Food Waste – the big picture

Ok, hands up, who has ever thrown a banana skin in a bush after a picnic? Maybe chucked an apple core out of the window of your car whilst travelling down a quiet country road? I expect a few people have done this in the past. And why not? It’s biodegradable, right? Whilst this may horrify those who see it as littering, food waste is often considered ‘harmless’ to the environment, as it rots down and is eaten by detritivores or passing wildlife. At the worst it is considered unsightly or foul smelling for a short time.

THE TRUE DAMAGE OF YOUR FOOD WASTE however, when thrown in to landfill sites, this couldn’t be further from the truth. In landfill, organic waste is buried and deprived of oxygen. This causes the production of methane as it decomposes, a powerful Greenhouse Gas (GHG) that is about 25 times more harmful to the environment than Carbon Dioxide (CO2). Studies by the UN’s Food and Agriculture Organisation have found that 1.3 billion tonnes of global food waste is disposed of into landfill each year. This results in an incredible 3.3 billion tonnes of CO2 equivalent being released every year. In order to put this massive figure into context, this finding places food waste in landfill sites as the third highest global contributor to GHG emissions, behind the USA and China. That’s an awfully high price to pay for disposing of your ‘biodegradable’ food waste.

FOOD WASTE AND CLIMATE CHANGE

So what effect do these GHG’s have, and why do we care? Greenhouse gases such as carbon dioxide, methane, water vapour, nitrous oxide, CFC’s and ozone, are naturally occurring gases in our atmosphere and, when balanced, allow for the warmth of the sun to be trapped to a point that maximises our ability to live on Earth. The problems began in the beginning of the Industrial Revolution in the 1700’s, where fossil fuels were used to power the rise of industrial practises. Over the centuries this has released vast quantities of CO2 into the atmosphere and, coupled with the subsequent deforestation and changes in land use, has caused the Enhanced Greenhouse Effect, causing increased surface and ocean temperatures, the melting of the ice caps, changing precipitation and increased risk of extreme weather events, to name a few. The uncertainty of the future effects of climate change and the feedback effects linked to the affected natural cycles is a grave cause for concern and has prompted an attempt at international action.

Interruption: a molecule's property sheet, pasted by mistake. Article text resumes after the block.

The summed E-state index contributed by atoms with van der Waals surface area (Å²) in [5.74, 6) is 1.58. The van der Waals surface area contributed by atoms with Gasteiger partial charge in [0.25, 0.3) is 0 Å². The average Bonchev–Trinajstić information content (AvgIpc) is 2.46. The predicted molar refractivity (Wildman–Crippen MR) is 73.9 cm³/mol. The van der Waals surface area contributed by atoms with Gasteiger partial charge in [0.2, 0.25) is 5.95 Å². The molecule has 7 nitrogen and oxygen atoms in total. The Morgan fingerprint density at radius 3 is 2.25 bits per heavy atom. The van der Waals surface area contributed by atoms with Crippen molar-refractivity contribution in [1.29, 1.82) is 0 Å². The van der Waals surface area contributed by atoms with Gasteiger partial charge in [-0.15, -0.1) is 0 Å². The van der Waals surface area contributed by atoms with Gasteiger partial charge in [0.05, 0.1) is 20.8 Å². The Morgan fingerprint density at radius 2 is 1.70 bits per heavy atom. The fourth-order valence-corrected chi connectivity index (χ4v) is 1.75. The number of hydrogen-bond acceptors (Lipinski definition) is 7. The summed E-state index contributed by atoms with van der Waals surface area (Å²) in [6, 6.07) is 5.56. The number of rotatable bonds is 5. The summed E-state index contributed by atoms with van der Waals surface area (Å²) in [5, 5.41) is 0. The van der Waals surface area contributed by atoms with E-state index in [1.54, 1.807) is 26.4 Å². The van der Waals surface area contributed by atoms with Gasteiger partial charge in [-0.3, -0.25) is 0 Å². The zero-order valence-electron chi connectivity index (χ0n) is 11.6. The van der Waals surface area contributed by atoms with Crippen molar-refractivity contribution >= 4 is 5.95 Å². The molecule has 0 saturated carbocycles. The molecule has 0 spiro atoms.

INTERNATIONAL ACTION

The first treaty agreeing to act on climate change and GHG emissions on a global scale was signed in Rio de Janeiro in 1992 at the UN’s Earth Summit. Now, over 20 years on, the next meeting is due to be held in Paris at the end of November and debate is still going on about how best to tackle the problem. The panel has many obstacles to overcome before we see a world acting together to fight climate change and keep global warming down to the desired 2°C increase. For example, different state viewpoints and agenda’s often cause conflict and the short term nature of political parties mean that often only issues that are going to win politicians the next election are taken seriously. Climate change will affect us for generations and generations to come and, if not taken seriously now, will be unstoppable and unpredictable. However we can do something about it.

KEEP CALM AND DEAL WITH YOUR FOOD WASTE